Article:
The vertebrate inner ear contains vestibular receptors with dense crystals of calcium carbonate, the otoconia. The production and maintenance of otoconia is a delicate process, the perturbation of which can lead to severe vestibular dysfunction in humans. The details of these processes are not well understood. Here, we report the discovery of a new otoconial mass in the lagena of adult pigeons that was present in more than 70% of birds. Based on histological, tomographic and elemental analyses, we conclude that the structure likely represents an ectopically-formed otoconial assembly. Given its frequent natural occurrence, we suggest that the pigeon lagena is a valuable model system for investigating misregulated otoconial formation.

This article has an associated First Person interview with the first author of the paper.

The inner ear of vertebrates contains several sensory epithelia that enable the detection of sound, acceleration and gravity. In birds, the basilar papilla (equivalent to the mammalian organ of Corti) is responsible for hearing, the semicircular canals perceive rotational acceleration, and the sacculus and utriculus detect linear acceleration (Manley, 1990). The latter two organs, together with an additional inner ear organ called the lagena, contain dense aggregates of proteins and calcium carbonate (CaCO3) crystals called otoconia. Otoconia are formed during embryonic development and maintained during adulthood (Ross, 1979; Thalmann et al., 2001). They are embedded within a gelatinous matrix, the otolithic membrane, lying above sensory hair cells. Relative movement of these otoconia result in the application of force on the stereocilia of the underlying hair cells, facilitating mechanotransduction.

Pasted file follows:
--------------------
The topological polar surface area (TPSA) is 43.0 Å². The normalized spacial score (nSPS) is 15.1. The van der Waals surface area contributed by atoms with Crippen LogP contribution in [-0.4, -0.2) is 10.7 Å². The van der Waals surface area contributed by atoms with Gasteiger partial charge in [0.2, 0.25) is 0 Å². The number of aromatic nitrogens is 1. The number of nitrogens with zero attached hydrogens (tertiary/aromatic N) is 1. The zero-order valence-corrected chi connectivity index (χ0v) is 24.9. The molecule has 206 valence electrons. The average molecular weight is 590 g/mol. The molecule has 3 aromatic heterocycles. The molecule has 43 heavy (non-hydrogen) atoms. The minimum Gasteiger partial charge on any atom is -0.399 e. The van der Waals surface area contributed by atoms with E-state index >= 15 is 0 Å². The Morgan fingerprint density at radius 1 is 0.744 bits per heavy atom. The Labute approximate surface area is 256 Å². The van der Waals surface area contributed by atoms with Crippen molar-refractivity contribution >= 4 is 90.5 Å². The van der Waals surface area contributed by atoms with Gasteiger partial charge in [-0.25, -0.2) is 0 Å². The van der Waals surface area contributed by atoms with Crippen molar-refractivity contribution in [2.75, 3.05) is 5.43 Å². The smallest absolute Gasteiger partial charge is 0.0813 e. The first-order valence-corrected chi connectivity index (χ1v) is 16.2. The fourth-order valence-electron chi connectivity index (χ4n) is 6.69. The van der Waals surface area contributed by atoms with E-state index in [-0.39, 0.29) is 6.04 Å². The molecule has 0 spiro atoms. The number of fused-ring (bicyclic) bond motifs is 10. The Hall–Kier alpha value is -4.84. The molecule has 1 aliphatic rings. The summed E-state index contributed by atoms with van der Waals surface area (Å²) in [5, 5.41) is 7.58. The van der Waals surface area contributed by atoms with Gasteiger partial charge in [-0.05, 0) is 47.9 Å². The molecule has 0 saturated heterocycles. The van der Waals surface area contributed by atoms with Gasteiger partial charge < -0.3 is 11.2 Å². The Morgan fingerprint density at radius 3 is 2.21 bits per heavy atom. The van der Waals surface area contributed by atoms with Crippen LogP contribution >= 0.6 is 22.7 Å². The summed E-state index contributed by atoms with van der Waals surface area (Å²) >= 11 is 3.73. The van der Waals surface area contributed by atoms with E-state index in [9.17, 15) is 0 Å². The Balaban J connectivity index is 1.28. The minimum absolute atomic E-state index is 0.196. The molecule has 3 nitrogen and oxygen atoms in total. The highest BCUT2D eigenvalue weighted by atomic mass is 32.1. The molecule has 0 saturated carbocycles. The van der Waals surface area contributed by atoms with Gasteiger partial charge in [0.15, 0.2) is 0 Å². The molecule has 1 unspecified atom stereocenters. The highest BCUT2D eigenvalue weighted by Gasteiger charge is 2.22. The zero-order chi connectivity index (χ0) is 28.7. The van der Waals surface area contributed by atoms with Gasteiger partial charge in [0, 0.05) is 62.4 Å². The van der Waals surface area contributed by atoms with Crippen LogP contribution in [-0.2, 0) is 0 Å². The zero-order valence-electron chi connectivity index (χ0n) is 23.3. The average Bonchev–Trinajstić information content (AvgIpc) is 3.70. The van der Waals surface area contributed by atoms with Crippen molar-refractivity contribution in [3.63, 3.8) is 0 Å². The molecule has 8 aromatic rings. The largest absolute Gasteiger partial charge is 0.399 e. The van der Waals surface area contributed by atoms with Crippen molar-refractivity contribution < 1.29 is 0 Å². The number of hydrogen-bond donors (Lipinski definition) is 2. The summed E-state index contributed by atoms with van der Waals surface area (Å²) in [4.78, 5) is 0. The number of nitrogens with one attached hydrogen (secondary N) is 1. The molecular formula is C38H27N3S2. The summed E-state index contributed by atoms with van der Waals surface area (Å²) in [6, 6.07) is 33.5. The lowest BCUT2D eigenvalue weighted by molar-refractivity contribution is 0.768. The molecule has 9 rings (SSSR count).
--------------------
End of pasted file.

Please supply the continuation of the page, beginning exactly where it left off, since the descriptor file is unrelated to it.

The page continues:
The lagena is found in birds, fish, amphibians, reptiles and monotremes but not therian mammals; its function is incompletely understood (reviewed in Khorevin, 2008). In fish it is functionally and anatomically associated with the sacculus, fulfilling a primarily auditory, but also vestibular, function (Popper and Fay, 1999). In amphibians, the lagena has a vestibular role and is also sensitive to low-frequency seismic vibrations (Lewis et al., 1982). In birds and reptiles, the lagena represents a separate endorgan at the apical tip of the auditory basilar papilla (Smith and Takasaka, 1971). The structural similarity to the vestibular utricle and saccule, the absence of responses to auditory stimuli, and the exclusive innervation of vestibular brainstem nuclei render a vestibular function of the avian lagena likely (Kaiser and Manley, 1996; Manley et al., 1991). The striola of the lagena is aligned at an angle of 31-45° to the perpendicularly-aligned utricle and saccule and thus would collect useful additional information in three-dimensional space (Ishiyama, 1995). Additionally, synchrotron x-ray fluorescence (XRF) measurements have revealed iron in the otoconial layer of the lagena, which has led investigators to hypothesise that it could be involved in magnetic orientation (Harada, 2002, 2008; Harada et al., 2001; Wu and Dickman, 2011).